New face of science under microscope

18th June 2010 at 01:00
Nanoscience and technology are brought to life at The Glasgow Academy, thanks to cutting-edge resources from the EU

Many of us couldn't even spell nanoscience, never mind explain what it is. But The Glasgow Academy participants this afternoon have done their homework and, judging by the heated exchanges that develop, are passionately committed to their positions.

Billed as a dramadebatetalkshow, the event starts slowly, as the audience in the school hall gets to grips with the unfamiliar format. But the sharpness and energy of host Hamish Wyllie, S5, skilfully keeps it going, as momentum gradually builds.

"Nanoscience and technology will have a huge impact on our lives," says Fran Macdonald, head of science at The Glasgow Academy. "But most of us know nothing about it."

This was brought home to her forcefully a few months ago, she says, when she got involved in a pilot study of nanotechnology resources for schools from the European Commission. "We're one of only two UK schools taking part in the pilot. So a few months ago we did a prior evaluation to find out what the pupils knew. The answer was `nothing'.

"They couldn't even understand the questions: `What's a scanning electron microscope?' or `What's a nanoparticle?' So we're starting from a low level of knowledge in schools. It is also a very difficult topic."

Aimed at S2-3 pupils, and involving the science staff at the academy as well as some skilled seniors, the nanotechnology day is structured around the EC resources in the morning and the talkshow in the afternoon. There are guest speakers from the Beatson Institute for cancer research and Glasgow University, who talk about medical and military applications of nanoscience.

For some students these are the outstanding parts. "I'll remember about cancer and your chances of surviving it," says James Mortimer, S2, who plays a pro-nanotech doctor in the afternoon drama. "They are still low for some diseases - 97 per cent of people diagnosed with pancreatic cancer, for instance, will die."

Linnea Macy, S2, who plays a sporting star whose knee had been fixed by nano-medicine, found the second speaker most memorable, she says. "He was talking about material that would stop a bullet, and he said that in our lifetimes there would be wars about water."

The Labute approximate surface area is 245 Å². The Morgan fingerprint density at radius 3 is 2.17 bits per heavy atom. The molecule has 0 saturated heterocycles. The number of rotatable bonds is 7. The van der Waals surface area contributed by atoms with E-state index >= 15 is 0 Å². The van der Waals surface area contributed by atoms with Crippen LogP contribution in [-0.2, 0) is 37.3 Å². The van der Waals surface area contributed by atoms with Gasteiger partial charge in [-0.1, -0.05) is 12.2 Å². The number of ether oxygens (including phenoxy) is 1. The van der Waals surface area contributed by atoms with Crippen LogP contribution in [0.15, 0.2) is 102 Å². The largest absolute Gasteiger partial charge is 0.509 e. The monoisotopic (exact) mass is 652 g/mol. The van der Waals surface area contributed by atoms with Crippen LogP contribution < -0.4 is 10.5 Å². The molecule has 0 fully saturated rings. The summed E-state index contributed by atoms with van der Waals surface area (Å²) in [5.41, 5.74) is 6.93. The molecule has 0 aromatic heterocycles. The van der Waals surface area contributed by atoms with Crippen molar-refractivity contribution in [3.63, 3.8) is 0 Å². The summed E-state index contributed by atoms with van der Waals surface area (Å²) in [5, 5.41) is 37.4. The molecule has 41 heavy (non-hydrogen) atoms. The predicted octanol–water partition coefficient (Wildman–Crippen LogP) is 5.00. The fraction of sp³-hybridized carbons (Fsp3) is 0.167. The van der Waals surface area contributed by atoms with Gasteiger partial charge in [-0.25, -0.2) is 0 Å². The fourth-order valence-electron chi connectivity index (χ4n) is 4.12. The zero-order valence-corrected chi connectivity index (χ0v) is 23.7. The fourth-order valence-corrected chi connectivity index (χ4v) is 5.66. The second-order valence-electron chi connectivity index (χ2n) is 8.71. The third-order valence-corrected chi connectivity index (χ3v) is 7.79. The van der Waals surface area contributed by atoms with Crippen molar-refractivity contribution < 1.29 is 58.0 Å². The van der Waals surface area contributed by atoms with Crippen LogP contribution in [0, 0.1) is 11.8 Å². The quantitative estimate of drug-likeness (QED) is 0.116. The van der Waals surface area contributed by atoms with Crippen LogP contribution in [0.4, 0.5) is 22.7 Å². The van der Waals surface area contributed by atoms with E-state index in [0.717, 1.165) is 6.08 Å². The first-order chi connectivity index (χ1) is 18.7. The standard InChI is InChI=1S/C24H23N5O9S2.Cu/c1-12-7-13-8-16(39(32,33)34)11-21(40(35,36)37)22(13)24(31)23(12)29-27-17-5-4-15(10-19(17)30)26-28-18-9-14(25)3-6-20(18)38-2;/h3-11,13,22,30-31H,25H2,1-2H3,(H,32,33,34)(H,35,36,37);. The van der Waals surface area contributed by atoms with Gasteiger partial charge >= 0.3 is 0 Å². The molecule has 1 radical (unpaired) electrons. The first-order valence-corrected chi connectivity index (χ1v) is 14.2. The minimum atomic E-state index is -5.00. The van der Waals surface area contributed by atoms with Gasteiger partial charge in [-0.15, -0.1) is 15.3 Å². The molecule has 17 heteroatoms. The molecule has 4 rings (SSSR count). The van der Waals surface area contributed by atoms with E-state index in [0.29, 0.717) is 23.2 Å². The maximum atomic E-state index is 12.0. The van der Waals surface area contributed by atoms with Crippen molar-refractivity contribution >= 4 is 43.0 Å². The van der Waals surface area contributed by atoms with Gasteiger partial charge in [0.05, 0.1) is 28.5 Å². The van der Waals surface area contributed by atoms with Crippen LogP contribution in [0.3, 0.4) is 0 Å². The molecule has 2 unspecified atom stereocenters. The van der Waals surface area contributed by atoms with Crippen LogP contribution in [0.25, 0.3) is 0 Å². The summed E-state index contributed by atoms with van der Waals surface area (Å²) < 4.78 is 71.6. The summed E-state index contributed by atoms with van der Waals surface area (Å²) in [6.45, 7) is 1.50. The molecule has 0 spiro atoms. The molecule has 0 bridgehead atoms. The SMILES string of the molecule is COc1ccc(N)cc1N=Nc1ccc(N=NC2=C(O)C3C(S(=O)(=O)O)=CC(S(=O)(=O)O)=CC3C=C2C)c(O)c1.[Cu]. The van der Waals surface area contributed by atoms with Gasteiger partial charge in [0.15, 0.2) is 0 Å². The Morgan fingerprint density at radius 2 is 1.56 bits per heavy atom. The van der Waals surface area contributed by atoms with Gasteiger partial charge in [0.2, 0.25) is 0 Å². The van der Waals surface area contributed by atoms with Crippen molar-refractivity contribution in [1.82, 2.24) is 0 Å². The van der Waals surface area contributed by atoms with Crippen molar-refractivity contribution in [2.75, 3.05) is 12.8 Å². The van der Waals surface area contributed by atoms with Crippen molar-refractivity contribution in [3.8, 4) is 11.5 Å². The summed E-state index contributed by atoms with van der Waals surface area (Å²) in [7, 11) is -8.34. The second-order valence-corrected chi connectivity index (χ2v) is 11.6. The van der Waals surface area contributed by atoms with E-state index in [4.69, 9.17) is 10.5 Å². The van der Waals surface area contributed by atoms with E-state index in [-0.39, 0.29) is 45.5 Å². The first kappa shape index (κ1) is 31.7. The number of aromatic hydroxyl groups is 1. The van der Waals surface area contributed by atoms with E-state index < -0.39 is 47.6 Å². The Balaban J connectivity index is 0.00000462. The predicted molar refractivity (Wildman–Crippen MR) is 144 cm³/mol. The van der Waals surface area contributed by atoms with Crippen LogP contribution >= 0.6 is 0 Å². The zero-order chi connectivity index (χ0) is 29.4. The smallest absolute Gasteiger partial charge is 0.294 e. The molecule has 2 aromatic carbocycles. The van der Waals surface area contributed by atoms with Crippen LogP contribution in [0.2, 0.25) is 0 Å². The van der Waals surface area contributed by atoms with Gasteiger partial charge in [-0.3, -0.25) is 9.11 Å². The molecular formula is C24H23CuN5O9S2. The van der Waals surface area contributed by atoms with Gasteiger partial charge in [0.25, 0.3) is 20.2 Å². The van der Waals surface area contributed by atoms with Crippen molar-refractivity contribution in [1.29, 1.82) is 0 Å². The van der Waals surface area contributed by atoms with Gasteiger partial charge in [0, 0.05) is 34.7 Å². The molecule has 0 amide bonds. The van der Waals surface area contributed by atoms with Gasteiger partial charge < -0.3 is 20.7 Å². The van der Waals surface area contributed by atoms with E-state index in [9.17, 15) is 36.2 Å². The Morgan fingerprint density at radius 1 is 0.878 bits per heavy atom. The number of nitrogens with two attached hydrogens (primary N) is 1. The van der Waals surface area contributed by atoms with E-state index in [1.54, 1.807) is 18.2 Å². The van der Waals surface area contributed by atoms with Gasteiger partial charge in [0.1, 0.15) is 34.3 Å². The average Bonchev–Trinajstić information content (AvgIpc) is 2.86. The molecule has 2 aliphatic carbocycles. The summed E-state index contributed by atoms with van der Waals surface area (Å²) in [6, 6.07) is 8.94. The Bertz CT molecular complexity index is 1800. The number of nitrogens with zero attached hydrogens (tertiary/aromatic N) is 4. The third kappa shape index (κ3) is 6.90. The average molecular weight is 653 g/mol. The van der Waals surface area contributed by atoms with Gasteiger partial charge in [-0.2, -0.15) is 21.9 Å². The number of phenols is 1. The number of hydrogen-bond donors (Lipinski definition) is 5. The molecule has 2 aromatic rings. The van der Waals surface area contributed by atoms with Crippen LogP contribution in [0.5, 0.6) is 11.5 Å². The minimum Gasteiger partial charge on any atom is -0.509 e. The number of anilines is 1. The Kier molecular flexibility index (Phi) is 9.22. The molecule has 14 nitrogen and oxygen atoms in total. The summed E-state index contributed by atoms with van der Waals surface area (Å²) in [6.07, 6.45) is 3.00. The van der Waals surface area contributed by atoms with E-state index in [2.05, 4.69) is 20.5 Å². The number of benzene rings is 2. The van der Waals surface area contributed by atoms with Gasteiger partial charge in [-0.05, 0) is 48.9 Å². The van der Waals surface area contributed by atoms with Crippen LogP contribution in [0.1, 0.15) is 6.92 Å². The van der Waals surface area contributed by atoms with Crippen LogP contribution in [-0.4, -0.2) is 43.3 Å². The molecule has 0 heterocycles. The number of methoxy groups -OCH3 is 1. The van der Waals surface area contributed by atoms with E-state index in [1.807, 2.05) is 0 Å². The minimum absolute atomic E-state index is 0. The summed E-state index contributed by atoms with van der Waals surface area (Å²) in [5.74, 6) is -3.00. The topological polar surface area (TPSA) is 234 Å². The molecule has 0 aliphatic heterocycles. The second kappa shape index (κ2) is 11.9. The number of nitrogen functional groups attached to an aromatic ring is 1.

Cameron Cooke, S4, who had earlier donned body armour and ran around the hall as part of the nano-engineering talk, certainly remembers that, he says. "They were trying to make a bulletproof tent so you wouldn't have to wear that heavy vest. But I was also interested in what the video said about machines made of individual molecules. You could do pretty much anything you wanted with them."

The lessons and activities did get a few mentions, although not all were favourable. "That's why they're having this pilot," says Mrs Macdonald. "There's too much in some activities, while others don't hold the kids' attention. They are genuinely looking for feedback though, and they will respond to it."

The materials workshop in Rebecca Sowden's classroom was well received, as students did their best to stain cotton, polyester and a new nanofabric with mustard and sauce. The material didn't even get wet, they found, as the water formed tight little beads on the surface.

Nanotechnology often mimics nature, Dr Sowden explains. "So we tried liquids first on our hands and then on leaves and saw how they rolled off. Then we found this new nanomaterial had the same effect."

The reason, explains a busy group of girls, is that the material has a coating of hydrophobic nanoparticles. "We've tested different materials to see if they are hydrophobic or hydrophilic. Cotton and polyester are hydrophilic, which means they absorb water. Nanomaterial is hydrophobic. `Phobic' is like `phobia' - so it wants to avoid it."

But the hit of the day with staff and pupils is the debate, organised by science and drama departments. "We did a lot of cross-curricular work at my last school with obvious subjects such as English," says head of drama, Neil Millar. "But I'm keen to demystify the interface with the arts right across the subjects."

The format for the drama-debate is Mantle of the Experts, he explains. "Participants prepare themselves to discuss a topic from within a role, such as doctor, scientist, government minister. It's not scripted but it works well, even when people (like today) have had no acting experience."

The second half of the one-hour debate confirms this, with the audience warmed up, impassioned exchanges between participants, and the role of the host Hamish transformed from provocateur to calming influence. Time runs out well before the youngsters' enthusiasm.

"That was fantastic," says Mrs Macdonald. "The whole day has been incredibly useful. Before this pilot, I'd sometimes get excited and start telling them about nanotechnology, then I'd see their eyes glaze over. This has enthused them.

"When they hear about nano-technology now, they won't think it's magic or evil. They'll prick up their ears and they will listen with knowledge."


The second call for pilot schools for NanoYou is now open. Aimed at introducing 11 to 18-year-olds to nanoscience and nanotechnology, the resources include video, animation, games, workshops, virtual dialogues and experiments based on current research. There are also one-day programmes and lesson modules: "All the documentation will be accessible online and may be downloaded free, and all registered schools can count on online and telephone support."

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